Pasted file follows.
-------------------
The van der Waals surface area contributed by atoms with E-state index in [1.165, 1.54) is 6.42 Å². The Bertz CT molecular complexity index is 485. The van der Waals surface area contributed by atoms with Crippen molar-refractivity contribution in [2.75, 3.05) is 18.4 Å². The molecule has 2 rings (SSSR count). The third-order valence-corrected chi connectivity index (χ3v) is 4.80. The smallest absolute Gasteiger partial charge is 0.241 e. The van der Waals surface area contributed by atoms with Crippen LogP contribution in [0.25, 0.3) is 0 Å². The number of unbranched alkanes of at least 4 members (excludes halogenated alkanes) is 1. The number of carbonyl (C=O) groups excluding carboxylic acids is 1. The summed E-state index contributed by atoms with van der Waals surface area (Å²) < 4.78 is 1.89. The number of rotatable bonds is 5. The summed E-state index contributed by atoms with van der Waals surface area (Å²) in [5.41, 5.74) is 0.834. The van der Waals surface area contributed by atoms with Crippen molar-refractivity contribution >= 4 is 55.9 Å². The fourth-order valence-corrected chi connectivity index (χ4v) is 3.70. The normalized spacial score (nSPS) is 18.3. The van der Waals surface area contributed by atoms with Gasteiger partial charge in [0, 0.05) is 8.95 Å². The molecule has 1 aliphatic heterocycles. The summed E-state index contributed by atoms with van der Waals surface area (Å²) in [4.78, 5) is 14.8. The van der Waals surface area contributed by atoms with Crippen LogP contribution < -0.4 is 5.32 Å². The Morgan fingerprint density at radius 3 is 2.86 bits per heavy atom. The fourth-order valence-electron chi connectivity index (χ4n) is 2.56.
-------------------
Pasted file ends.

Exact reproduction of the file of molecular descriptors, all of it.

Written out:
The van der Waals surface area contributed by atoms with E-state index in [1.165, 1.54) is 6.42 Å². The Bertz CT molecular complexity index is 485. The van der Waals surface area contributed by atoms with Crippen molar-refractivity contribution in [2.75, 3.05) is 18.4 Å². The molecule has 2 rings (SSSR count). The third-order valence-corrected chi connectivity index (χ3v) is 4.80. The smallest absolute Gasteiger partial charge is 0.241 e. The van der Waals surface area contributed by atoms with Crippen LogP contribution in [0.25, 0.3) is 0 Å². The number of unbranched alkanes of at least 4 members (excludes halogenated alkanes) is 1. The number of carbonyl (C=O) groups excluding carboxylic acids is 1. The summed E-state index contributed by atoms with van der Waals surface area (Å²) < 4.78 is 1.89. The number of rotatable bonds is 5. The summed E-state index contributed by atoms with van der Waals surface area (Å²) in [5.41, 5.74) is 0.834. The van der Waals surface area contributed by atoms with Crippen molar-refractivity contribution >= 4 is 55.9 Å². The fourth-order valence-corrected chi connectivity index (χ4v) is 3.70. The normalized spacial score (nSPS) is 18.3. The van der Waals surface area contributed by atoms with Gasteiger partial charge in [0, 0.05) is 8.95 Å². The molecule has 1 aliphatic heterocycles. The summed E-state index contributed by atoms with van der Waals surface area (Å²) in [4.78, 5) is 14.8. The van der Waals surface area contributed by atoms with Crippen LogP contribution < -0.4 is 5.32 Å². The Morgan fingerprint density at radius 3 is 2.86 bits per heavy atom. The fourth-order valence-electron chi connectivity index (χ4n) is 2.56.